Plot summary (from the publisher): As a young man, Jacob Jankowski was tossed by fate onto a rickety train that was home to the Benzini Brothers Most Spectacular Show on Earth. It was the early part of the great Depression, and for Jacob, now ninety, the circus world he remembers was both his salvation and a living hell. A veterinary student just shy of a degree, he was put in charge of caring for the circus menagerie. It was there that he met Marlena, the beautiful equestrian star married to August, the charismatic but twisted animal trainer. And he met Rosie, an untrainable elephant who was the great gray hope for this third-rate traveling show. The bond that grew among this unlikely trio was one of love and trust, and, ultimately, it was their only hope for survival.
Warning: Spoilers below!
- It’s clear that Gruen did a lot of research for this book. The circus scenes felt authentic, and some of the language seemed to come from that time period (though some was distinctly modern as well). When I was reading, the setting came through loud and clear.
- Walter was an interesting character — maybe the most interesting of the bunch. I thought Gruen could have done something more with his backstory or his developing friendship with Jacob. I would have enjoyed reading about that. But what a terrible ending Walter endured…. redlighted off a trestle and left to die all alone with two broken legs? Wow.
- I know a lot of readers have complained that the stuff involving Rosie was too hokey and cheesy. I can totally understand their point of view, but I have to say I liked it. I don’t pretend to know anything about animals in general or about what elephants in particular can do, so Gruen may indeed have been far off in her descriptions. But I developed a soft spot for Rosie, just as Jacob did, and I got just as angry whenever August started beating on her.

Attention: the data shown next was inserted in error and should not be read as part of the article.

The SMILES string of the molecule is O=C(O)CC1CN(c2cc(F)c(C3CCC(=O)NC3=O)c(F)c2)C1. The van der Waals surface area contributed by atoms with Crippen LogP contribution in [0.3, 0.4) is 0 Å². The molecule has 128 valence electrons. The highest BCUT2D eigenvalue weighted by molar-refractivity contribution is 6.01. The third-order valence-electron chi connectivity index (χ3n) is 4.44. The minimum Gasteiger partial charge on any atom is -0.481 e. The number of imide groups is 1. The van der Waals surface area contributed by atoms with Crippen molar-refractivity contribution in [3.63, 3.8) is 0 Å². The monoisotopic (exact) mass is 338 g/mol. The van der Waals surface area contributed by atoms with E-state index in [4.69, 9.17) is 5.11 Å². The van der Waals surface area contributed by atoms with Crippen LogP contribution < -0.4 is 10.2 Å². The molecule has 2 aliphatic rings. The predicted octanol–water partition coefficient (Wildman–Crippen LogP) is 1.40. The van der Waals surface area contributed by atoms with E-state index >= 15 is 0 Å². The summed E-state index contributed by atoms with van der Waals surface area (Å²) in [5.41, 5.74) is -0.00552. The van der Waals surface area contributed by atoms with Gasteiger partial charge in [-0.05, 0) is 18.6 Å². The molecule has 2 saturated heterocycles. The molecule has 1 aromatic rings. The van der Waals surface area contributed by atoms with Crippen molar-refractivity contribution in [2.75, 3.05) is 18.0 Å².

- I liked the ending. Yes, it was totally far-fetched, but that was the only time I warmed to old-man Jacob.
- There wasn’t any tension in this book at all. We know that Jacob lived to a ripe old age, so all the talk about redlighting meant someone else was going to get tossed, not him. His older self mentioned having been married to his one true love for more than sixty years, and since there was never another woman mentioned, we knew that he would end up with Marlena. To me, those two outcomes should have remained in doubt to at least add some conflict and give the characters something to work towards.
- August was such a caricature of a villain that it was hard to take him seriously. All that was missing was a long mustache that he would twirl while hatching evil plans. Of course a beautiful, kind, gentle soul like Marlena would end up marrying an utter brute like August [/sarcasm]. Isn’t that how it always works? Then she can be the damsel in distress for the hero of the story to come and save. Ugh.
- Speaking of “heroes,” Jacob was such a timid one that he didn’t deserve to get the girl in the end. Seriously, if any literary protagonist needed a healthy dose of the best testosterone supplements, it was this guy. I spent most of the book just wishing he would grow a pair and take care of August himself.
- As much as I liked Rosie, I could barely contain myself when it turned out that she was the one that killed August by tearing her stake out of the ground, splitting his head open with it, and then calmly planting the stake back in place. WTF???? The whole scene was pretty damn absurd, but I might have been able to swallow it still — if the elephant hadn’t planted her stake back in the ground after she was done!!! Now come on, my suspension of disbelief can only extend so far! And just how convenient was it that Rosie killed August so neither Jacob nor Marlena would have to get their hands dirty? I was wondering which one of them would actually commit the deed, so the fact that Rosie did it was the only surprise in the entire book.
To be honest, the only reason I picked up this book was because of all the rave reviews I’ve seen and because of the amount of time it has spent on the New York Times bestseller list. I expected Water for Elephants by Sara Gruen to be a highly engaging novel with vivid characters, a memorable setting, and a terrific story, but basically got your average clichéd love story. Seriously, take away the circus setting, and this book probably wouldn’t have even been published! I give it 3 stars out of 5.